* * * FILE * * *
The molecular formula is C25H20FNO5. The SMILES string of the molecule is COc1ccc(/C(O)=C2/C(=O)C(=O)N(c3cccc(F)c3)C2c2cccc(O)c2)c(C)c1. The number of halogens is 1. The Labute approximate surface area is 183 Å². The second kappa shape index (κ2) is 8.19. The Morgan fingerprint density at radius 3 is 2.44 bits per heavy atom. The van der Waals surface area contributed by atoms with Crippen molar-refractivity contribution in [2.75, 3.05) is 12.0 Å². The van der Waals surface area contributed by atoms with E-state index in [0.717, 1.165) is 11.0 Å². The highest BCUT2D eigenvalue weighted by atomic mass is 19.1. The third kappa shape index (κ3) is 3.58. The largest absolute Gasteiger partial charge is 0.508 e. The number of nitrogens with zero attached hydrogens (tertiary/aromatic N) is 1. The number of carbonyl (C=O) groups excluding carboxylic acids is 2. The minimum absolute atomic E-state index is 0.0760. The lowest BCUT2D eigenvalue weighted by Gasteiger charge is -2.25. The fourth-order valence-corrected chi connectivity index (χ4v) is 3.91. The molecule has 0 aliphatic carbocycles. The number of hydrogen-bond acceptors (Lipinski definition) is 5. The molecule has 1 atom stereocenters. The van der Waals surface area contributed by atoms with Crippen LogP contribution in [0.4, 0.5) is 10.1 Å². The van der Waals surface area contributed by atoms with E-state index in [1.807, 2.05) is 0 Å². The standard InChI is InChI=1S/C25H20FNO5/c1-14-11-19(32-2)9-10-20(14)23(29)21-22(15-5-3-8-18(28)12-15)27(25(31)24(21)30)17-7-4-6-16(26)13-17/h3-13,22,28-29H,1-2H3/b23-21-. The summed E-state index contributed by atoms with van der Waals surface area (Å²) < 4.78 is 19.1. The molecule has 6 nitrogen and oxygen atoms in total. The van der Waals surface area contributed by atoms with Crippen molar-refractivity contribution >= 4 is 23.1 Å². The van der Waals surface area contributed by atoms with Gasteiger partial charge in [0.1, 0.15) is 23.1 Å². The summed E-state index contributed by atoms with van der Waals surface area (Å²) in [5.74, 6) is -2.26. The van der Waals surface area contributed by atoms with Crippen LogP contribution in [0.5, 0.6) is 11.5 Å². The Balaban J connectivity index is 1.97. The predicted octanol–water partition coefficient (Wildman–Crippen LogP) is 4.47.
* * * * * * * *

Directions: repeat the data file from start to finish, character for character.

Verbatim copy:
The molecular formula is C25H20FNO5. The SMILES string of the molecule is COc1ccc(/C(O)=C2/C(=O)C(=O)N(c3cccc(F)c3)C2c2cccc(O)c2)c(C)c1. The number of halogens is 1. The Labute approximate surface area is 183 Å². The second kappa shape index (κ2) is 8.19. The Morgan fingerprint density at radius 3 is 2.44 bits per heavy atom. The van der Waals surface area contributed by atoms with Crippen molar-refractivity contribution in [2.75, 3.05) is 12.0 Å². The van der Waals surface area contributed by atoms with E-state index in [0.717, 1.165) is 11.0 Å². The highest BCUT2D eigenvalue weighted by atomic mass is 19.1. The third kappa shape index (κ3) is 3.58. The largest absolute Gasteiger partial charge is 0.508 e. The number of nitrogens with zero attached hydrogens (tertiary/aromatic N) is 1. The number of carbonyl (C=O) groups excluding carboxylic acids is 2. The minimum absolute atomic E-state index is 0.0760. The lowest BCUT2D eigenvalue weighted by Gasteiger charge is -2.25. The fourth-order valence-corrected chi connectivity index (χ4v) is 3.91. The molecule has 0 aliphatic carbocycles. The number of hydrogen-bond acceptors (Lipinski definition) is 5. The molecule has 1 atom stereocenters. The van der Waals surface area contributed by atoms with Crippen LogP contribution in [0.4, 0.5) is 10.1 Å². The van der Waals surface area contributed by atoms with E-state index in [1.807, 2.05) is 0 Å². The standard InChI is InChI=1S/C25H20FNO5/c1-14-11-19(32-2)9-10-20(14)23(29)21-22(15-5-3-8-18(28)12-15)27(25(31)24(21)30)17-7-4-6-16(26)13-17/h3-13,22,28-29H,1-2H3/b23-21-. The summed E-state index contributed by atoms with van der Waals surface area (Å²) < 4.78 is 19.1. The molecule has 6 nitrogen and oxygen atoms in total. The van der Waals surface area contributed by atoms with Crippen molar-refractivity contribution >= 4 is 23.1 Å². The van der Waals surface area contributed by atoms with Gasteiger partial charge in [0.1, 0.15) is 23.1 Å². The summed E-state index contributed by atoms with van der Waals surface area (Å²) in [5.74, 6) is -2.26. The van der Waals surface area contributed by atoms with Crippen LogP contribution in [0.5, 0.6) is 11.5 Å². The Balaban J connectivity index is 1.97. The predicted octanol–water partition coefficient (Wildman–Crippen LogP) is 4.47.